“Our numbers are moving in the wrong direction,” Turner said.
The city has reported five new deaths associated with COVID-19, Turner added, all of whom had underlying health conditions.
Turner called for Houstonians to maintain proper social distancing guidelines and follow an order passed by Harris County Judge Lina Hidalgo on June 19 that went into effect June 22 and requires all people 10 years or older to wear a face covering over their nose and mouth when in commercial buildings.
“We cannot be lax in our city,” Turner said. “What we’re asking people to do is put on their masks or face coverings.”
The plea comes as Houston reported over 900 new COVID-19 cases on June 19 and 844 on June 20.
Meanwhile, COVID-19 patients hospitalized in the Greater Houston area are on the rise, including an uptick in COVID-19 patients occupying intensive care units, said Dr. David Persse, the Houston Health Department’s medical director.
For example, according to data collected by the Southeast Texas Regional Advisory Council, the number of Harris County coronavirus patients in general population beds has increased substantially, from 394 on June 1 to 957 as of June 21. ICU bed occupation has gone up from 249 to 381 in the same period.
However, Persse noted not all hospitals are filling at the same rate, with suburban hospitals filling quicker than those located within the city. In the near future, hospitals will look to shift patients around to facilities with open beds, he said.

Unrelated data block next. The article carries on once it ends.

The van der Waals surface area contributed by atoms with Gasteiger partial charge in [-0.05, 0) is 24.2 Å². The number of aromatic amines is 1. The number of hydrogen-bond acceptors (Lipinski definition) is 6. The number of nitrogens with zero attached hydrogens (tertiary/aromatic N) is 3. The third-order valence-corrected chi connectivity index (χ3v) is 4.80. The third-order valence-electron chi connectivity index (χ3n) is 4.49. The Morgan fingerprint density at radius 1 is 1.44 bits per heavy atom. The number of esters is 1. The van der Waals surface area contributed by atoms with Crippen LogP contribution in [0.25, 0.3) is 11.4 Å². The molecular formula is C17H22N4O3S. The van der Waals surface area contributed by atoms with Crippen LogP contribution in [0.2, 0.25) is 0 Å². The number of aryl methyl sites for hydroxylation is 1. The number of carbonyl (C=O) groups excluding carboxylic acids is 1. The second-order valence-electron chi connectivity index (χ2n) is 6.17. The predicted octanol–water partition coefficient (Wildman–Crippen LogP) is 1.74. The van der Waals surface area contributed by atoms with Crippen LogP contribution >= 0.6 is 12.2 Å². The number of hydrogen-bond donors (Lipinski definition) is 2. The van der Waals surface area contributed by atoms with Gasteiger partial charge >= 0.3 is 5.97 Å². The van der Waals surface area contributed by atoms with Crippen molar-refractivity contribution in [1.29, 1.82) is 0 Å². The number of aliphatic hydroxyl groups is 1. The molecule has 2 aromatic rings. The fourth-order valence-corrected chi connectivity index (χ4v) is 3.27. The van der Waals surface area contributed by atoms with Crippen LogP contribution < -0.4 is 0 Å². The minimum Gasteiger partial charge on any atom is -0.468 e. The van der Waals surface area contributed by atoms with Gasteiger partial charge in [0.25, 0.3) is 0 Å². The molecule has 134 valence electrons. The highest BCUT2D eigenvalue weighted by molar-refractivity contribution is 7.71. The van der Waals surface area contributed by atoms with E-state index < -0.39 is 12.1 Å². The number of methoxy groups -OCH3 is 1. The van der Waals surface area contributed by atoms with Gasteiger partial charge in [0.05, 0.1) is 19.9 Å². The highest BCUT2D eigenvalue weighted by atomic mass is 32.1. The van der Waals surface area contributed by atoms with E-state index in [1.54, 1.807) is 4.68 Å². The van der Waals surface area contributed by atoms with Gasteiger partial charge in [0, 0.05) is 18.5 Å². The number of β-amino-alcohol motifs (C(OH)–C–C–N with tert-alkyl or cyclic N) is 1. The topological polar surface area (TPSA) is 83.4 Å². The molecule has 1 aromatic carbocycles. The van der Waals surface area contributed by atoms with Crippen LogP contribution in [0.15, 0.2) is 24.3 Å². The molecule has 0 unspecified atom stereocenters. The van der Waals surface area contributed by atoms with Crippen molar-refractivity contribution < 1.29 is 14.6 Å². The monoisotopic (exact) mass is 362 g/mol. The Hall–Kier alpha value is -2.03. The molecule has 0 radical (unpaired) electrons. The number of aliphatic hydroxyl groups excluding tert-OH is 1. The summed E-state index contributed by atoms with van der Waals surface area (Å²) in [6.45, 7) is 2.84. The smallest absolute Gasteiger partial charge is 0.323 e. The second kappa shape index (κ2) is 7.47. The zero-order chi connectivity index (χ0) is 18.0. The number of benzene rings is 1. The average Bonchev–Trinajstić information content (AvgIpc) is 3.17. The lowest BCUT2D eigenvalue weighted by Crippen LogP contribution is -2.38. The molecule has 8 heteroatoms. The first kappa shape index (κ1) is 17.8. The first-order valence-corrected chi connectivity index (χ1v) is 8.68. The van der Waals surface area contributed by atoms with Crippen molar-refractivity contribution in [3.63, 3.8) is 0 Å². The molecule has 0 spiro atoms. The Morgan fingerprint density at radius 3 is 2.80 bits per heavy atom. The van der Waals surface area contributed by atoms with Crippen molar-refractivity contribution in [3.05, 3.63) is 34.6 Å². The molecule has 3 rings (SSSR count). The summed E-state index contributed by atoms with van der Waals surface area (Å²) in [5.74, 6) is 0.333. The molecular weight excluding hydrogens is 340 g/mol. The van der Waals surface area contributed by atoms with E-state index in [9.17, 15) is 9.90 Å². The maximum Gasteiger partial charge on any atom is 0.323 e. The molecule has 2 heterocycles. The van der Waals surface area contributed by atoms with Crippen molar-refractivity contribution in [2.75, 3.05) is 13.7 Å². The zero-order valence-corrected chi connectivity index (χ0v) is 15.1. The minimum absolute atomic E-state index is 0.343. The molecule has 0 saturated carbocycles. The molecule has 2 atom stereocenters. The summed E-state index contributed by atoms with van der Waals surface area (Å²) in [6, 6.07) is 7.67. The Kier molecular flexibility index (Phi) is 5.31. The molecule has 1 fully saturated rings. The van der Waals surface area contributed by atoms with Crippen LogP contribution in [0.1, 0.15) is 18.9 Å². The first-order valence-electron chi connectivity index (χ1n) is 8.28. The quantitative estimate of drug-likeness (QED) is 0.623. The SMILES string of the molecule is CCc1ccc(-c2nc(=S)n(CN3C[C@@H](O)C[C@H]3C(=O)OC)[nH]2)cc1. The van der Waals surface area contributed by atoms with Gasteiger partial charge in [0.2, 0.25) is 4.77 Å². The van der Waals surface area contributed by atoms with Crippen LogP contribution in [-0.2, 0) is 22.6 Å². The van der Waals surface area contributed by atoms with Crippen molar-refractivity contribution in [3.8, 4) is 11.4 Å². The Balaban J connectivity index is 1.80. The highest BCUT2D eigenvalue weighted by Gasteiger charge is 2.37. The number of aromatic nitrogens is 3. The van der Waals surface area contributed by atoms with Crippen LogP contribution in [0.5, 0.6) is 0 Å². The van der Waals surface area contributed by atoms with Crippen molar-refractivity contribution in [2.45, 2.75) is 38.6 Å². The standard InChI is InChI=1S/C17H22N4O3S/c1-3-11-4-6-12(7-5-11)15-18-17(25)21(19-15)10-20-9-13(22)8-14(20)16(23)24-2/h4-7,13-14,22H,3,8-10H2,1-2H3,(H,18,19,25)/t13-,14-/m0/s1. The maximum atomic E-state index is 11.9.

Public safety staff has also been affected by COVID-19, Houston Fire Department Chief Samuel Peña said.
There are currently 103 Houston police officers in quarantine and unable to work, Peña said, while the fire department has 88 firefighters that have tested positive for the virus, a 140% increase over 10 days.
“When you take out hundreds of police officers and firefighters, it affects public safety,” Peña said.
That includes the fire department’s Occupancy Task Force, which responds to complaints about health and safety violations, such as social distancing violations committed by businesses.
The task force has yet to issue a citation but has instead opted to educate violators until they voluntarily comply.
Should the city of Houston need to start fining businesses, it will, Turner said.
“If we are forced to go to the next step, we will go to the next step, but we don’t want to,” he said.